For sales of property to foreign related parties, the foreign-use requirement will only be met if either (1) the property is ultimately sold by the related party to an unrelated person for foreign use; or (2) the property is used by the related party in connection with property sold or services provided to an unrelated foreign person for foreign use (Sec. 250(b)(5)(C)).
For services provided to a related party outside the United States, the foreign-use requirement will be met only if the services are not substantially similar to services provided by the related party to persons located within the United States (Sec. 250(b)(5)(C)(ii)).
Example 3: Company A, a domestic corporation, is a U.S. manufacturer of equipment. Company A sells this equipment to Company B, an unrelated taxpayer that modifies the equipment in the United States. Company B then sells this equipment to non-U.S. customers for use outside the United States. Company A will not be permitted to claim an FDII deduction, but Company B may be able to claim the deduction, provided it is a domestic corporation and meets the other Sec. 250 requirements.
The FDII provisions of Sec. 250 are intended to provide an incentive for domestic corporations to maintain intangible value in the United States and use it to generate income from non-U.S. markets. It is possible that the European Union will challenge this provision as violating international trade standards, including World Trade Organization obligations. The ultimate timing and outcome of any potential challenges are unknown as of this writing. In the meantime, domestic corporations can use the provisions of Sec. 250 to achieve a lower effective tax rate on FDII.
Global intangible low-taxed income
For tax years beginning after Dec. 31, 2017, new Sec. 951A requires a U.S. shareholder of a CFC to include in gross income its share of GILTI. A U.S. shareholder's GILTI is the excess (if any) of its "net CFC tested income" over its "net deemed tangible income return" for the year (Sec. 951A(b)(1)).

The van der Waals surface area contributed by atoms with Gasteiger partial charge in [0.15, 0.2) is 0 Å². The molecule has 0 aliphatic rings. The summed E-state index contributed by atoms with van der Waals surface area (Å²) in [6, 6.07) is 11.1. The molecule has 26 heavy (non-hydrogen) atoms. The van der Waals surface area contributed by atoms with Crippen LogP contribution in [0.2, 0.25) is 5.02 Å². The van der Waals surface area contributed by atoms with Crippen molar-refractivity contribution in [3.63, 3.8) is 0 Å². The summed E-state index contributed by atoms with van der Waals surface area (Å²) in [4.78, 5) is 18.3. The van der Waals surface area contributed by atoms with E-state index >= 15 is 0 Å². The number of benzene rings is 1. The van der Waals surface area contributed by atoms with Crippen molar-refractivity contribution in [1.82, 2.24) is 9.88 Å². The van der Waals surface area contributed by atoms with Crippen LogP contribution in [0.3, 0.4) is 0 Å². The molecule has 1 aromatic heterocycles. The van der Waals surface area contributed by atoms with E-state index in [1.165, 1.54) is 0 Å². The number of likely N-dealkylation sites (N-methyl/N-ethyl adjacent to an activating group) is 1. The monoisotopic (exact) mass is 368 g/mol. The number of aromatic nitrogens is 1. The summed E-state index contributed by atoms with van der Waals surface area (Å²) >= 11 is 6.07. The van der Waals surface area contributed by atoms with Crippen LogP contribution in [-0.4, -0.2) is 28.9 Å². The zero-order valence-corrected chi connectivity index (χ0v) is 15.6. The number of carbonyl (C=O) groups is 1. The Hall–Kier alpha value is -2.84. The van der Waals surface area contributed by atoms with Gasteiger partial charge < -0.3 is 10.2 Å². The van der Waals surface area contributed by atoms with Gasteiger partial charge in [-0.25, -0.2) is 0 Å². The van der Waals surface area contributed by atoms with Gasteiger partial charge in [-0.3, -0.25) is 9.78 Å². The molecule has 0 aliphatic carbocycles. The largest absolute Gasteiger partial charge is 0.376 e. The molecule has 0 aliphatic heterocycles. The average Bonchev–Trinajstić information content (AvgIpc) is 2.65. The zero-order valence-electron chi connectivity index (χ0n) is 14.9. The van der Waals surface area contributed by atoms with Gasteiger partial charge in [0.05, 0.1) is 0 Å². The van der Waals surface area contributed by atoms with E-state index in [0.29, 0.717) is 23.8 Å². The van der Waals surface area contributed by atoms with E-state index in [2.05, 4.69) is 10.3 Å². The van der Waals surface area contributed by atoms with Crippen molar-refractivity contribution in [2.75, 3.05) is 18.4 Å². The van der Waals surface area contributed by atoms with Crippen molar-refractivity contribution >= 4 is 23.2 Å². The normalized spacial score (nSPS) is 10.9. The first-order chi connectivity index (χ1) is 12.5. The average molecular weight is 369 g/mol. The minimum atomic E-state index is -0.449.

A U.S. shareholder's "net CFC tested income" for a tax year is defined as the excess (if any) of the U.S. shareholder's aggregate pro rata share of tested income of its CFCs, over that shareholder's aggregate pro rata share of tested losses of its CFCs (Sec. 951A(c)). "Tested income" of a CFC is the excess of the CFC's gross income for the year (less applicable exclusions), over allocable deductions (Sec. 951A(c)(2)(A)). For these purposes, the following categories of income are excluded from tested income: U.S. effectively connected income, Subpart F gross income, gross income excluded from foreign base company income or insurance income under the high-tax exception of Sec. 954(b)(4), and any foreign oil and gas extraction income (within the meaning of Sec. 907(c)(1)) (Sec. 951A(c)(2)(A)(i)). Tested loss of a CFC is the excess of its allocable deductions, over its tested gross income (Sec. 951A(c)(2)(B)). Accordingly, for any tax year, a CFC can have tested income or tested loss, but not both.